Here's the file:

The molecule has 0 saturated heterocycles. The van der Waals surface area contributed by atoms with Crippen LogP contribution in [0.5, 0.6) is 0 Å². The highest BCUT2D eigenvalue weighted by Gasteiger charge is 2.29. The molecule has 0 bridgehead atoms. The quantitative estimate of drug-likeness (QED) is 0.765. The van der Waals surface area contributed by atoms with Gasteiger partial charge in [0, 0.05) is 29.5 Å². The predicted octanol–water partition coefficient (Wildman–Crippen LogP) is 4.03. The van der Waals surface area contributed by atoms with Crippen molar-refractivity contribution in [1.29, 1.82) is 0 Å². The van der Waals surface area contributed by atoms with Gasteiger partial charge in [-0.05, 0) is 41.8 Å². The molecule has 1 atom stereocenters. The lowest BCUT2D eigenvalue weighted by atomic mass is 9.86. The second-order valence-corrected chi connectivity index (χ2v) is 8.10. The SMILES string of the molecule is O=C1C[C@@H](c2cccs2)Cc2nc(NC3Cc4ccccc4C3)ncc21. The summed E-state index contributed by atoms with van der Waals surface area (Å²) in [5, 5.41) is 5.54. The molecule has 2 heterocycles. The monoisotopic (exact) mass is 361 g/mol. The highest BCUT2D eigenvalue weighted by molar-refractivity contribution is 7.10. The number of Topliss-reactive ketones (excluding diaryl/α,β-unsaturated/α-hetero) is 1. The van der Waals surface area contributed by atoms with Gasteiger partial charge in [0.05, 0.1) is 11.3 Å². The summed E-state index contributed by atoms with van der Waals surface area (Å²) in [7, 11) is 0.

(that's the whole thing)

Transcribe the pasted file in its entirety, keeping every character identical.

The molecule has 0 saturated heterocycles. The van der Waals surface area contributed by atoms with Crippen LogP contribution in [0.5, 0.6) is 0 Å². The highest BCUT2D eigenvalue weighted by Gasteiger charge is 2.29. The molecule has 0 bridgehead atoms. The quantitative estimate of drug-likeness (QED) is 0.765. The van der Waals surface area contributed by atoms with Gasteiger partial charge in [0, 0.05) is 29.5 Å². The predicted octanol–water partition coefficient (Wildman–Crippen LogP) is 4.03. The van der Waals surface area contributed by atoms with Crippen molar-refractivity contribution in [1.29, 1.82) is 0 Å². The van der Waals surface area contributed by atoms with Gasteiger partial charge in [-0.05, 0) is 41.8 Å². The molecule has 1 atom stereocenters. The lowest BCUT2D eigenvalue weighted by atomic mass is 9.86. The second-order valence-corrected chi connectivity index (χ2v) is 8.10. The SMILES string of the molecule is O=C1C[C@@H](c2cccs2)Cc2nc(NC3Cc4ccccc4C3)ncc21. The summed E-state index contributed by atoms with van der Waals surface area (Å²) in [5, 5.41) is 5.54. The molecule has 2 heterocycles. The monoisotopic (exact) mass is 361 g/mol. The highest BCUT2D eigenvalue weighted by molar-refractivity contribution is 7.10. The number of Topliss-reactive ketones (excluding diaryl/α,β-unsaturated/α-hetero) is 1. The van der Waals surface area contributed by atoms with Gasteiger partial charge in [0.05, 0.1) is 11.3 Å². The summed E-state index contributed by atoms with van der Waals surface area (Å²) in [7, 11) is 0.